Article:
My practice explores the journey to personal authenticity. I’m interested in how my African heritage contrasted to my British surroundings/upbringing has affected my identity. I like to explore these experiences and effects of dual identity to determine and question my presence. I aim to figure out how to be a true reflection of what I want to be. 

a Black British Ghanaian artist born and raised in North London. Wendy’s interested in how as individuals, we search for our own true authentic selves.

Working across mediums such as moving image, photography, collage and text, I aim to visualise these feelings and redefine them in a way that shows that highlights the importance of breaking barriers and pushing the freedom to be whoever you want to be. 

wendy asumadu

future plans

I currently have an exhibition on at The Trophy Room (Liverpool), where I’m showing a video series that I have been working on called ‘The Search for Authenticity’. The ongoing series consists of conversations I have with people whose identity has a massive effect on their lives and the people around them.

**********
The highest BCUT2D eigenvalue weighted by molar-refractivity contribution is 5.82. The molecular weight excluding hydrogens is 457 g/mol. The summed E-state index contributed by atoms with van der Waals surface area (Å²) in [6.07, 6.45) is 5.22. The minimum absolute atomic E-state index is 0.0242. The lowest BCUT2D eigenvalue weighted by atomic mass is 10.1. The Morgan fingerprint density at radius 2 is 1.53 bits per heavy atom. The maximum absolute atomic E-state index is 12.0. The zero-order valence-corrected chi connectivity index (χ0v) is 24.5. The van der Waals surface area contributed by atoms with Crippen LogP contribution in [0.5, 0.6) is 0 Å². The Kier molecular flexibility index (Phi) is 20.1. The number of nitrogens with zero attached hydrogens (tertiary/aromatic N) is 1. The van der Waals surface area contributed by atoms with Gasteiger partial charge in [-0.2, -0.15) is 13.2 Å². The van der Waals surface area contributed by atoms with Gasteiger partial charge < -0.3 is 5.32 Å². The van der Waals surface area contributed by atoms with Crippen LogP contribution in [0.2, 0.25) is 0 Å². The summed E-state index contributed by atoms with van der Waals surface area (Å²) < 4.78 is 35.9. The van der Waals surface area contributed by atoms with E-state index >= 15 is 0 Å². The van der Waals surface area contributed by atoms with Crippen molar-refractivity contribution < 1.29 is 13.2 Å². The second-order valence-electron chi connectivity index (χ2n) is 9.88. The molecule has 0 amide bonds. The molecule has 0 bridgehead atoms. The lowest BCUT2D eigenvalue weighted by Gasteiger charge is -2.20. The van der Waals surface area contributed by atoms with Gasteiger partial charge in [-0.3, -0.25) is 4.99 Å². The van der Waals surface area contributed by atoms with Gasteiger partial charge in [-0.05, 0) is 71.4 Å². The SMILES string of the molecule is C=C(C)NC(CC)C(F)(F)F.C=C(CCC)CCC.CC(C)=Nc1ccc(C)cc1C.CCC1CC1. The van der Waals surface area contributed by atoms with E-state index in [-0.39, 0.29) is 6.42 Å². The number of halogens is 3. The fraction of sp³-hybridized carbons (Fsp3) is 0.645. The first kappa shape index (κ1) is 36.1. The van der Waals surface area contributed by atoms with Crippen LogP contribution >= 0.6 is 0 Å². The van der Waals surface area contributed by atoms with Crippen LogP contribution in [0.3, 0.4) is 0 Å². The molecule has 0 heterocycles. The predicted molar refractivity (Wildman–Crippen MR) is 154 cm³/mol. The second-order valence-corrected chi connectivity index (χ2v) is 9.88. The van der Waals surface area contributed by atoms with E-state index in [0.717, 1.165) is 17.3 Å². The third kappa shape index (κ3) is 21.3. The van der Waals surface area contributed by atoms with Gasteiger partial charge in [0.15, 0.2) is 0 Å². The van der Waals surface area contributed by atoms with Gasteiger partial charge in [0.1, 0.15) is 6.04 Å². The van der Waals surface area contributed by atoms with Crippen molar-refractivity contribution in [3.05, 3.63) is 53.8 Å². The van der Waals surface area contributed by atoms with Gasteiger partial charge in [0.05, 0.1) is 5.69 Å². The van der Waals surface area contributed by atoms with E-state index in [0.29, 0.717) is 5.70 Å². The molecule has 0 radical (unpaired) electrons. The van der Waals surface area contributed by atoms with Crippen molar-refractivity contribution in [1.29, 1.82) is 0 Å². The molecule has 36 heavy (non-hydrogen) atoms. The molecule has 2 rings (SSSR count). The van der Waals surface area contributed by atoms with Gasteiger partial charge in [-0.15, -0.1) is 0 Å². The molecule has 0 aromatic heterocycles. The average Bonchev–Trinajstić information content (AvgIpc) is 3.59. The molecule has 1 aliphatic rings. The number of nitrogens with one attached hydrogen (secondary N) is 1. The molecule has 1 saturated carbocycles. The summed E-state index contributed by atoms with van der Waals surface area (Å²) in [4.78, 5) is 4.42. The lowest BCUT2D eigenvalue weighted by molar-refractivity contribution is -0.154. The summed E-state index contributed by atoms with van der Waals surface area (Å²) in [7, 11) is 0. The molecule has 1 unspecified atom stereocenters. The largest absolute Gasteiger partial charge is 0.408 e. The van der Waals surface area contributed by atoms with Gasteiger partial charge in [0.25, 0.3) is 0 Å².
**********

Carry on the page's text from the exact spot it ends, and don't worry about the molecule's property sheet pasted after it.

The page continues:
I’m still finding new people for my video series so I plan to continue with that. But, I don’t like to plan to much, or the magic and ‘authenticity’ goes away.

Growing up, I frequently felt I wasn’t ‘Ghanaian’ enough. People said I spoke too ‘white’ or laughed because I couldn’t speak my families native tongue ‘twi’ properly. But then around my English / British friends, I never quite fitted in. There was always something different about me in all social aspects of my life. This had a massive effect on my identity and I never really knew who I was. But I got to a stage where I was sick and tired of people trying to tell me who I am, who I should be. 

 

My work aims to explore these trauma’s so I can discover the authentic me, irrespective of what the people around me think.